Address: Marlow Close, Daventry, NN11 4HN
Station Manager: Scott Hirons
Daventry is a historic market town but one which is growing fast with new housing and industry thanks to its location near the M1.
The expanding industrial presence, including the Daventry International Rail Freight Terminal, presents new challenges to the fire station and its crews – as does the presence of large waterways including the reservoirs at Daventry and Drayton and the canal network that swings through Watford Gap and the Braunston Tunnel.
Crews at the station are heavily involved in the Operation Unite scheme, which sees several local partners work together to improve community safety in the Daventry area – focussing on water safety as well as arson and anti-social behaviour. This can vary from fire staff delivering Stay Safe assemblies to local schools, sharing water safety messages with residents and carrying out boat fire and safety checks at the marinas in Braunston and Crick.
The station is crewed on a Variable Crewing Duty System (VCS), with 12 full-time fire-fighters – some of whom are pictured above – working from 7.30am to 6pm on Monday to Friday. The station is then crewed by a Retained Duty System (RDS) outside of these hours, with 10 part-time, on-call firefighters who respond to alerts when there is an incident.
Daventry has two fire engine pumps which are manned by the crews, and also a specialist Tactical Intervention Vehicle (TIV). The TIV will usually be deployed to support building fires and can offer support at incidents as it’s a small, versatile appliance.
The TIV is utilised by the four members of the crew at Daventry who are also trained to form the Specialist Entry Firefighter Team (SEFT). The team attend specific firearms incidents in ballistic proof uniform where fire can also be used as a weapon. They will support police firearms officers in dealing with crisis incidents where quick entry is needed to deal with a deliberate blaze.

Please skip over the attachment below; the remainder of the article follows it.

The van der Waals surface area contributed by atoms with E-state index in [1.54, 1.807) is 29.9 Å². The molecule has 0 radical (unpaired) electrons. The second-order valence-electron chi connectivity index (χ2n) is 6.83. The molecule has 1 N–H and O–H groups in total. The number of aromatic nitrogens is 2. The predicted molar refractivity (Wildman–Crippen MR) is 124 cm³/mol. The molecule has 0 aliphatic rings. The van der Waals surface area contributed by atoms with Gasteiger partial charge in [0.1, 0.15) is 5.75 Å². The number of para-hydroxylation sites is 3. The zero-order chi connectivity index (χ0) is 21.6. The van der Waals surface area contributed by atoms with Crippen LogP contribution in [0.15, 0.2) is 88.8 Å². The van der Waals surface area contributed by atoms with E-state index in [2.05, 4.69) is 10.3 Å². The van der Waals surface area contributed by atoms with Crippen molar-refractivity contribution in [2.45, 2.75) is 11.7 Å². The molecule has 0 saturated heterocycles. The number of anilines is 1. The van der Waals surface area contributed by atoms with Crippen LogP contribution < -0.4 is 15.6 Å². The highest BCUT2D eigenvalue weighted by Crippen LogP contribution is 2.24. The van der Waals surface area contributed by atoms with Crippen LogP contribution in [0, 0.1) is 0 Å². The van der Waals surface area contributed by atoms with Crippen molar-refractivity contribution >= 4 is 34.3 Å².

The TIV offers an ultra-high-pressure lance that can cut through steel structures. This allows it to be used to gain entry to secure buildings, but it can also eject water at high speed in the form of micro droplets, which are very effective at absorbing heat and supressing fires.
Crews at Daventry are trained to operate the Joint Command Unit vehicle which is based at Mereway – a £1 million vehicle that enables both fire and police to deal with large scale incidents. It was heavily used during the 2018 warehouse fire in Daventry, with drone footage of the fire being sent back to the vehicle and allowing officers to make tactical decisions on how best to contain the spread of fire at the Parsons Road site.
On the same site as the station at Daventry is the Command Development Centre, which acts as the training hub for firefighters training to become incident commanders. The CDC includes the XVR simulation suite – where candidates take control of a simulated major incident, with software being able to replicate major fires, floods, road traffic collisions and even chemical incidents.
Station Manager Scott Hirons (pictured below) said: “There are a lot of different types of incidents, not just fires, that we pick up. For us it’s all about teamwork and we want to make sure we work with partners and other agencies to ensure the area is a safe place to work and live.”